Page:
If an unfair dismissal claim is lodged against you as an employer, the next step is for you to respond to the claim. You’ll be sent a copy of the claim in writing, and you’ll have an opportunity to present your side of the story, also in writing. Your written submission as well as the employee’s application, will both be discussed at a conciliation.

Your response can also be in the form of an objection to the claim, if:

  • the application was lodged with the Commission outside of the prescribed time limits
  • the applicant is not covered by the unfair dismissal protection or is not eligible to make an application
  • the application is frivolous, vexatious or has no reasonable prospects of success.

What is conciliation?

Conciliation is defined as “the action of mediating between two disputing people or groups.” This is a voluntary process—you don’t have to do this if you choose not to—but it’s a simpler and less formal step before a full hearing, and in a large number of cases a conciliation resolves the issue, saving the time and cost of a full hearing.

What happens at a conciliation?

Conciliation meetings happen over the telephone, facilitated by a representative of the Fair Work Commission. This person will not take either side, but mediate the conversation so it’s fair, and everyone gets their chance to have a say. Conversations are informal, private and confidential. Each party is free to negotiate in an informal manner, and explore options around an agreed settlement. Unlike a hearing, which is an official legal proceeding, the conversation can cover anything, and any outcome is possible if both parties agree to it.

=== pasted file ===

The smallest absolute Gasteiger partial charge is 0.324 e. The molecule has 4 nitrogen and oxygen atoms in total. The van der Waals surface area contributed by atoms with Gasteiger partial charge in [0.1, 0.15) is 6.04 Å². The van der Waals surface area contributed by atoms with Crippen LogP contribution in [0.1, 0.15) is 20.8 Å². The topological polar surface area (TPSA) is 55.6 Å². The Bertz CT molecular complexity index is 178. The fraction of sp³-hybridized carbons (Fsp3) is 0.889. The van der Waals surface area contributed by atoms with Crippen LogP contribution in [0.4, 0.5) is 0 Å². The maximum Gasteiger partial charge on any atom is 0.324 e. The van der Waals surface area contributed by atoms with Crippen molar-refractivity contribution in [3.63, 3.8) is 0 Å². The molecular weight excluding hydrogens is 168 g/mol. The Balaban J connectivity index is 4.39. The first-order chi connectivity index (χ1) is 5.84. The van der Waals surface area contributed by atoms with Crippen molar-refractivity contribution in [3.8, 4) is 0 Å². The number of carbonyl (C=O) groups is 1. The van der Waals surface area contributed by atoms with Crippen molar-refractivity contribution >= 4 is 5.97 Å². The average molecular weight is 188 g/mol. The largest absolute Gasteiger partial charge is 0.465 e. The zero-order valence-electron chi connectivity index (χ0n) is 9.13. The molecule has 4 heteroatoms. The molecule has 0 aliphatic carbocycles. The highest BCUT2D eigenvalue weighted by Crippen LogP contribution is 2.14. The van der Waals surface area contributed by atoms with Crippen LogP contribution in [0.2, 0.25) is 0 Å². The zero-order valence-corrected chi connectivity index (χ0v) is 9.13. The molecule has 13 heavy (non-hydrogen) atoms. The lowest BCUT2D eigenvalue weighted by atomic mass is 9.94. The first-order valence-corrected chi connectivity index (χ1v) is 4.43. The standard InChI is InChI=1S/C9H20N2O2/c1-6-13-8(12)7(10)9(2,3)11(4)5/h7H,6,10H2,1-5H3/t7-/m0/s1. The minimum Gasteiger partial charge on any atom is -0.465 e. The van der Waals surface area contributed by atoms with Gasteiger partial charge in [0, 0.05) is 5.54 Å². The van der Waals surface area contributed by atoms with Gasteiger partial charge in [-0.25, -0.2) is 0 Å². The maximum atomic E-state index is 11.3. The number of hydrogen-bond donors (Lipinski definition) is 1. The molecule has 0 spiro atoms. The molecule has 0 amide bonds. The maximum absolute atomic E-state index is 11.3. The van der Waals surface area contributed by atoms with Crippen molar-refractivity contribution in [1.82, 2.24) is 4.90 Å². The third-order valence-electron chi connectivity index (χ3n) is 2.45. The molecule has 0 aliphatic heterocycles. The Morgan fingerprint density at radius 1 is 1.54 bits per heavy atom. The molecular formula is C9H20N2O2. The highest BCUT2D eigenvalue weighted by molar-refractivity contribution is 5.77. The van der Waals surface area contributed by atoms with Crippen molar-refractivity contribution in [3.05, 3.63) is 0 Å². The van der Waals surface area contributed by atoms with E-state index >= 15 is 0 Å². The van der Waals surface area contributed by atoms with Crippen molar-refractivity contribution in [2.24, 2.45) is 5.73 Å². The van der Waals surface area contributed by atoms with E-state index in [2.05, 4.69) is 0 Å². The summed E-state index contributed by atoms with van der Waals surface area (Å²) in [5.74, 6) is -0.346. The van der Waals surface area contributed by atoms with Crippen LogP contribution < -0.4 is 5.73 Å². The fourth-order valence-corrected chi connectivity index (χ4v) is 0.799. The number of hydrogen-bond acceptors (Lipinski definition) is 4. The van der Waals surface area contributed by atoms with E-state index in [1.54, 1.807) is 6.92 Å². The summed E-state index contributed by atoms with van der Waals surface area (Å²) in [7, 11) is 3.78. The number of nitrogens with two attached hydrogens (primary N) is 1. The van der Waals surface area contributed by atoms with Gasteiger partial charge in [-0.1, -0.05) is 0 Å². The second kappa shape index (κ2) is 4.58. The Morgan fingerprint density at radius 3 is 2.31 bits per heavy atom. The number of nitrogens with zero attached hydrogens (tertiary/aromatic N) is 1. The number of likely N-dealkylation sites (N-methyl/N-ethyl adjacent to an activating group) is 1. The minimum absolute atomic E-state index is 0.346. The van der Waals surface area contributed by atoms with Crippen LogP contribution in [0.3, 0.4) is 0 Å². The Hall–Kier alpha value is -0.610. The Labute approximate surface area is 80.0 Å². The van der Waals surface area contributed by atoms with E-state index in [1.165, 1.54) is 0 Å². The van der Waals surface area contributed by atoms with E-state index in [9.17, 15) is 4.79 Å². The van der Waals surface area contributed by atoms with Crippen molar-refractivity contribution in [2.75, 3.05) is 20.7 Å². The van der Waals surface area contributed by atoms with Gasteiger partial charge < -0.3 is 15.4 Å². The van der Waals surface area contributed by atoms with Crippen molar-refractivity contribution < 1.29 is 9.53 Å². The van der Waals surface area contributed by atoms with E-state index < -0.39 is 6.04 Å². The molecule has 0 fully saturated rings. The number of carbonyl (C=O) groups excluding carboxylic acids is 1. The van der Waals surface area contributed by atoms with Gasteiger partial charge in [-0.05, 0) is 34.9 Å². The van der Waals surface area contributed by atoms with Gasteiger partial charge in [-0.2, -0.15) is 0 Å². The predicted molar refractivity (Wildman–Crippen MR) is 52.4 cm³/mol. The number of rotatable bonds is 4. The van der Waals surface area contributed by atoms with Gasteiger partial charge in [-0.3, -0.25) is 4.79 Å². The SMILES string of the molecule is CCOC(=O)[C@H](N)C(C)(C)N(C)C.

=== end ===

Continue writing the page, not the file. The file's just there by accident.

The style of each conciliator may vary but, in general, a conciliation will include the following steps:

  • the conciliator explains their role and the manner in which the conciliation is to be run
  • each side briefly outlines their story including what happened, any relevant facts and what they want
  • the conciliator may allow or ask questions
  • the circumstances, and any issues arising, are discussed. The conciliator may wish to discuss the issues with each party privately, and if this is the case they’ll disconnect the other party and call them back later.
  • the conciliator helps the parties to reach agreement by identifying common ground, suggesting possible options and helping the parties draft an agreement in writing.

After the private discussions all the parties come back together on a joint conference call. If an agreed settlement has been reached the conciliator will confirm the details with the parties. If no agreement has been reached the conciliator will explain the next steps in the process, which is going to a formal proceeding, either a determinative conference (a private conference with no members of the public allowed) or a more formal hearing.

Conciliation can be a stressful and challenging time. Our team have many years of experience in situations like this. Call Assurance HR today on 1800 577 515 for advice.

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